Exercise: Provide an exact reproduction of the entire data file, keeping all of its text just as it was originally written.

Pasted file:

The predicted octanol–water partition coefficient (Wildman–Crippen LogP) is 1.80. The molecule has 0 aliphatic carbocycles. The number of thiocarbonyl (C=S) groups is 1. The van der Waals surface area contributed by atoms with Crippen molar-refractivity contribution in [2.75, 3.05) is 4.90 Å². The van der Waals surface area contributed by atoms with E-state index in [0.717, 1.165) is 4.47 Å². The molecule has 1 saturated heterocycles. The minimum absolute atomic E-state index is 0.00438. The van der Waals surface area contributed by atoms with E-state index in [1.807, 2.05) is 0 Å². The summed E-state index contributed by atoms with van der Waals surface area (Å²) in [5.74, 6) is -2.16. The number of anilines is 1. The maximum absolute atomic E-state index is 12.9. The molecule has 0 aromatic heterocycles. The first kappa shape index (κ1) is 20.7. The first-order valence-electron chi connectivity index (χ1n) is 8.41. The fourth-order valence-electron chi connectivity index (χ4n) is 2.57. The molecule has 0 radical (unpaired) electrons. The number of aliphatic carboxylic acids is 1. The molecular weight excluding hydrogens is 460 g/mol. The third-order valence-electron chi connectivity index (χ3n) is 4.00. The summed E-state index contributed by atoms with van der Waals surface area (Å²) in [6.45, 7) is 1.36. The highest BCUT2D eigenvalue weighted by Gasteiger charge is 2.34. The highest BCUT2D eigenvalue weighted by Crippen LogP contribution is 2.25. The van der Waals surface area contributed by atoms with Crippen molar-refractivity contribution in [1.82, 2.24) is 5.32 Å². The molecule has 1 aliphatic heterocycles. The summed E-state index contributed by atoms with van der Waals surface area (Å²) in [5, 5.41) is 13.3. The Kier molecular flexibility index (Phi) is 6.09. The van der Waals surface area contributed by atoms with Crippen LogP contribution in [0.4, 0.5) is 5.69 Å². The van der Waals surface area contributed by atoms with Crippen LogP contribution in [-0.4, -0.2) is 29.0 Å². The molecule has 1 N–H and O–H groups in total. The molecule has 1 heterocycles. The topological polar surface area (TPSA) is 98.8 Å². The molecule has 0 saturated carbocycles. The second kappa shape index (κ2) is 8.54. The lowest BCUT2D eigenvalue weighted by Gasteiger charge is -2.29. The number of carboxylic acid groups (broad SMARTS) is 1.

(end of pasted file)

The predicted octanol–water partition coefficient (Wildman–Crippen LogP) is 1.80. The molecule has 0 aliphatic carbocycles. The number of thiocarbonyl (C=S) groups is 1. The van der Waals surface area contributed by atoms with Crippen molar-refractivity contribution in [2.75, 3.05) is 4.90 Å². The van der Waals surface area contributed by atoms with E-state index in [0.717, 1.165) is 4.47 Å². The molecule has 1 saturated heterocycles. The minimum absolute atomic E-state index is 0.00438. The van der Waals surface area contributed by atoms with E-state index in [1.807, 2.05) is 0 Å². The summed E-state index contributed by atoms with van der Waals surface area (Å²) in [5.74, 6) is -2.16. The number of anilines is 1. The maximum absolute atomic E-state index is 12.9. The molecule has 0 aromatic heterocycles. The first kappa shape index (κ1) is 20.7. The first-order valence-electron chi connectivity index (χ1n) is 8.41. The fourth-order valence-electron chi connectivity index (χ4n) is 2.57. The molecule has 0 radical (unpaired) electrons. The number of aliphatic carboxylic acids is 1. The molecular weight excluding hydrogens is 460 g/mol. The third-order valence-electron chi connectivity index (χ3n) is 4.00. The summed E-state index contributed by atoms with van der Waals surface area (Å²) in [6.45, 7) is 1.36. The highest BCUT2D eigenvalue weighted by Gasteiger charge is 2.34. The highest BCUT2D eigenvalue weighted by Crippen LogP contribution is 2.25. The van der Waals surface area contributed by atoms with Crippen molar-refractivity contribution in [1.82, 2.24) is 5.32 Å². The molecule has 1 aliphatic heterocycles. The summed E-state index contributed by atoms with van der Waals surface area (Å²) in [5, 5.41) is 13.3. The Kier molecular flexibility index (Phi) is 6.09. The van der Waals surface area contributed by atoms with Crippen LogP contribution in [0.4, 0.5) is 5.69 Å². The van der Waals surface area contributed by atoms with Crippen LogP contribution in [-0.4, -0.2) is 29.0 Å². The molecule has 1 N–H and O–H groups in total. The molecule has 1 heterocycles. The topological polar surface area (TPSA) is 98.8 Å². The molecule has 0 saturated carbocycles. The second kappa shape index (κ2) is 8.54. The lowest BCUT2D eigenvalue weighted by Gasteiger charge is -2.29. The number of carboxylic acid groups (broad SMARTS) is 1.